The PLQ the Cart and the

The PLQ, the Cart and the Oxen

There are growing signs that the Quebec Liberal Party (PLQ) is confused.

The latest has slipped under the radar: the incredible 180-degree turn he’s made on the issue of retirement age.

The law requires that a public consultation be held every six years in the parliamentary committee on the Quebec Pension Plan (QPP), its status and future.

Important exercise: our collective systems, like the QPP, are valuable and, in order to serve us long, must be adapted to new realities (aging, scarcity, etc.).

This type of advice can make it possible to counterbalance the bad reflexes of our democracies, such as short-term thinking.

The hearings began on February 8th. A large consultation document indicates that “raising the minimum age for eligibility for the QPP retirement pension could be a possible solution to the risks of inflation, longevity and returns”. We would live from 60 to 62 years.

QS and PQ immediately defend the idea; Motions asking the government to commit “not to push back the retirement age”.

In a press conference this morning, Liberal leader Marc Tanguay spoke of a “hugely important” consultation. When asked “Will you coordinate with QS and PQ?” the interim chairman was outraged: “That would put the cart before the horse”, because consultation must take precedence. He accuses QS of having too many “certainties” in this matter, of being dogmatic.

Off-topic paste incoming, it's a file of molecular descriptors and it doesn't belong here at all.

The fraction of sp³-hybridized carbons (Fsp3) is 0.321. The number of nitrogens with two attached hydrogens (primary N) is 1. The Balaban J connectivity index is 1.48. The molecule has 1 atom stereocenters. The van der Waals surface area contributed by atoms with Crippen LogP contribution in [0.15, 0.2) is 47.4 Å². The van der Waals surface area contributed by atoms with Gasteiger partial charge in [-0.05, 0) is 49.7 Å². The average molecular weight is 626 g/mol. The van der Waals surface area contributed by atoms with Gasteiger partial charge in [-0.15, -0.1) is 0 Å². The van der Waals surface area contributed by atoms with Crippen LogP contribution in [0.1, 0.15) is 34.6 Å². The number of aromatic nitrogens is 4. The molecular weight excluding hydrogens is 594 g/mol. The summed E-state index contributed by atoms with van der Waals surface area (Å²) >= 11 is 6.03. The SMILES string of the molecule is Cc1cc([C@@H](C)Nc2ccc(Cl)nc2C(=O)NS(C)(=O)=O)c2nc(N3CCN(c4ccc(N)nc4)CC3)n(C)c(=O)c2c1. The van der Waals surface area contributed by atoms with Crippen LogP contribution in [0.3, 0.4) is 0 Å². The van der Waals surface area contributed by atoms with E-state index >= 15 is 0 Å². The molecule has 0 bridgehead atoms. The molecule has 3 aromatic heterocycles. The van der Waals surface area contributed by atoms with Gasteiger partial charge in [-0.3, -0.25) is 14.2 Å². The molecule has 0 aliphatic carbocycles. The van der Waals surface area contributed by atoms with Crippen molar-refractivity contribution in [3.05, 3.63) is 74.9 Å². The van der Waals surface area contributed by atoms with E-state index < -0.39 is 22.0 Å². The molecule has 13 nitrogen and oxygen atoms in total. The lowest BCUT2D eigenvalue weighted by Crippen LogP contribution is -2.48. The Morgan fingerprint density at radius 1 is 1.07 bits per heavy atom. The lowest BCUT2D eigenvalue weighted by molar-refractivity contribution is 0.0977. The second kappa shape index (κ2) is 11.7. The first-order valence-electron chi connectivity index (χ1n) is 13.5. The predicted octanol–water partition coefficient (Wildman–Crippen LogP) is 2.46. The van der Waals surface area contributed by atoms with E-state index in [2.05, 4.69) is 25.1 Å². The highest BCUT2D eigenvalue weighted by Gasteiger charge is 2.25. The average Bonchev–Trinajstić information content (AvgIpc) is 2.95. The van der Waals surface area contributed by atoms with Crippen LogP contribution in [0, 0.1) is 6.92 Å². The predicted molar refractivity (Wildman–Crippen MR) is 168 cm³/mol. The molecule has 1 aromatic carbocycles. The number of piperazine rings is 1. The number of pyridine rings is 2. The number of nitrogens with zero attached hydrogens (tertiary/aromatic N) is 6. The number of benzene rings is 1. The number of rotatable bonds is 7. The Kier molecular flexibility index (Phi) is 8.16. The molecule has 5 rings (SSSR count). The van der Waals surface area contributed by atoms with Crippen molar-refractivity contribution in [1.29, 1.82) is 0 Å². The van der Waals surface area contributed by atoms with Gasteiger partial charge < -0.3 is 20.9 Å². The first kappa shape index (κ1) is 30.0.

But a few hours later, the PLQ in the faction changes position. On February 14, in the plenary hall, Tanguay accused the government of only having thought of this option. He calls on the prime minister to “calm the workers, workers down”.

On Thursday Finance Minister Éric Girard indicated that he would most likely give up – he will announce in the March 21 budget – the attainment of the eligibility age.

The liberal financial critic Frédéric Beauchemin happily tweeted: “The CAQ has backed down and listened to our recommendation.” You have to have nerves of steel, don’t you? Less than 20 days ago, the Liberals were open to the idea of ​​turning back time, saying a reflection was needed, chastising the parties who flatly opposed it. Then triple backflip. And some time later even “our recommendation”!

When in power, the liberals step in – have they forgotten that? – for rigor and responsibility. In 2016 Finance Minister Carlos Leitão claimed that the transition from 60 to 62 was “inevitable” in the short term: “A person who retires at 60, for example, may have 25 years of working life left in normal times. It’s not like 50 years ago. We have to adapt!”

At the time, organizations like the Federation of Chambers of Commerce and the Canadian Federation of Independent Business applauded. Today, I am told, they would have liked the “old business party” to think a little before putting the cart before the horse.